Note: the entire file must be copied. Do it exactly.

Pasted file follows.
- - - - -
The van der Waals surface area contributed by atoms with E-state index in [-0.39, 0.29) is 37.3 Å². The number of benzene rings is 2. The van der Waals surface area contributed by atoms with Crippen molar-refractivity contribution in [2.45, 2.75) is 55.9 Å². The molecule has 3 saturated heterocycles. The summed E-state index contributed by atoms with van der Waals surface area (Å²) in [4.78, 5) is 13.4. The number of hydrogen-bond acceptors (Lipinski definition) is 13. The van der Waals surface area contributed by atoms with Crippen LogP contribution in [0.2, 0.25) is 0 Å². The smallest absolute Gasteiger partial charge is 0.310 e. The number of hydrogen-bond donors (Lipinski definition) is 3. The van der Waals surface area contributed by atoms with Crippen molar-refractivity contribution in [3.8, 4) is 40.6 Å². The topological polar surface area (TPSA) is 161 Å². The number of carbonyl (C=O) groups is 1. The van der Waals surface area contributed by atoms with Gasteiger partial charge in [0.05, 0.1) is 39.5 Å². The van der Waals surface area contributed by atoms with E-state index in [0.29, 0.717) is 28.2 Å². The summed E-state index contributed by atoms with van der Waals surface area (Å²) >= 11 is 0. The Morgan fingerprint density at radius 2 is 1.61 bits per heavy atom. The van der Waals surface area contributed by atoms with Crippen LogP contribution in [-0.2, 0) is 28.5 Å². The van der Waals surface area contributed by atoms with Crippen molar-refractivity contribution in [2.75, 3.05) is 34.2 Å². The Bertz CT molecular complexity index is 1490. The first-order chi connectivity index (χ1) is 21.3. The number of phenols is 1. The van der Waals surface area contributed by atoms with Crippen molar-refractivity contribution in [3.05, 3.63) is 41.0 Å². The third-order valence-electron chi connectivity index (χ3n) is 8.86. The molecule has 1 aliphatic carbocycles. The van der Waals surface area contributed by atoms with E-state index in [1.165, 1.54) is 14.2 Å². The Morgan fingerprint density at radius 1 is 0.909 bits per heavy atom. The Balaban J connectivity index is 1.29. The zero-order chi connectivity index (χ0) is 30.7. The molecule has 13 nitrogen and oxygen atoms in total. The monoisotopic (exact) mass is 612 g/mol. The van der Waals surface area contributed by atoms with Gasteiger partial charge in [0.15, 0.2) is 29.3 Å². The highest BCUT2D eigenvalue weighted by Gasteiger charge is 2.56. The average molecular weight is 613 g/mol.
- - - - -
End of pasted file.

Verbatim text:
The van der Waals surface area contributed by atoms with E-state index in [-0.39, 0.29) is 37.3 Å². The number of benzene rings is 2. The van der Waals surface area contributed by atoms with Crippen molar-refractivity contribution in [2.45, 2.75) is 55.9 Å². The molecule has 3 saturated heterocycles. The summed E-state index contributed by atoms with van der Waals surface area (Å²) in [4.78, 5) is 13.4. The number of hydrogen-bond acceptors (Lipinski definition) is 13. The van der Waals surface area contributed by atoms with Crippen LogP contribution in [0.2, 0.25) is 0 Å². The smallest absolute Gasteiger partial charge is 0.310 e. The number of hydrogen-bond donors (Lipinski definition) is 3. The van der Waals surface area contributed by atoms with Crippen molar-refractivity contribution in [3.8, 4) is 40.6 Å². The topological polar surface area (TPSA) is 161 Å². The number of carbonyl (C=O) groups is 1. The van der Waals surface area contributed by atoms with Gasteiger partial charge in [0.05, 0.1) is 39.5 Å². The van der Waals surface area contributed by atoms with E-state index in [0.29, 0.717) is 28.2 Å². The summed E-state index contributed by atoms with van der Waals surface area (Å²) >= 11 is 0. The Morgan fingerprint density at radius 2 is 1.61 bits per heavy atom. The van der Waals surface area contributed by atoms with Crippen LogP contribution in [-0.2, 0) is 28.5 Å². The van der Waals surface area contributed by atoms with Crippen molar-refractivity contribution in [2.75, 3.05) is 34.2 Å². The Bertz CT molecular complexity index is 1490. The first-order chi connectivity index (χ1) is 21.3. The number of phenols is 1. The van der Waals surface area contributed by atoms with Crippen molar-refractivity contribution in [3.05, 3.63) is 41.0 Å². The third-order valence-electron chi connectivity index (χ3n) is 8.86. The molecule has 1 aliphatic carbocycles. The van der Waals surface area contributed by atoms with E-state index in [1.165, 1.54) is 14.2 Å². The Morgan fingerprint density at radius 1 is 0.909 bits per heavy atom. The Balaban J connectivity index is 1.29. The zero-order chi connectivity index (χ0) is 30.7. The molecule has 13 nitrogen and oxygen atoms in total. The monoisotopic (exact) mass is 612 g/mol. The van der Waals surface area contributed by atoms with Gasteiger partial charge in [0.15, 0.2) is 29.3 Å². The highest BCUT2D eigenvalue weighted by Gasteiger charge is 2.56. The average molecular weight is 613 g/mol.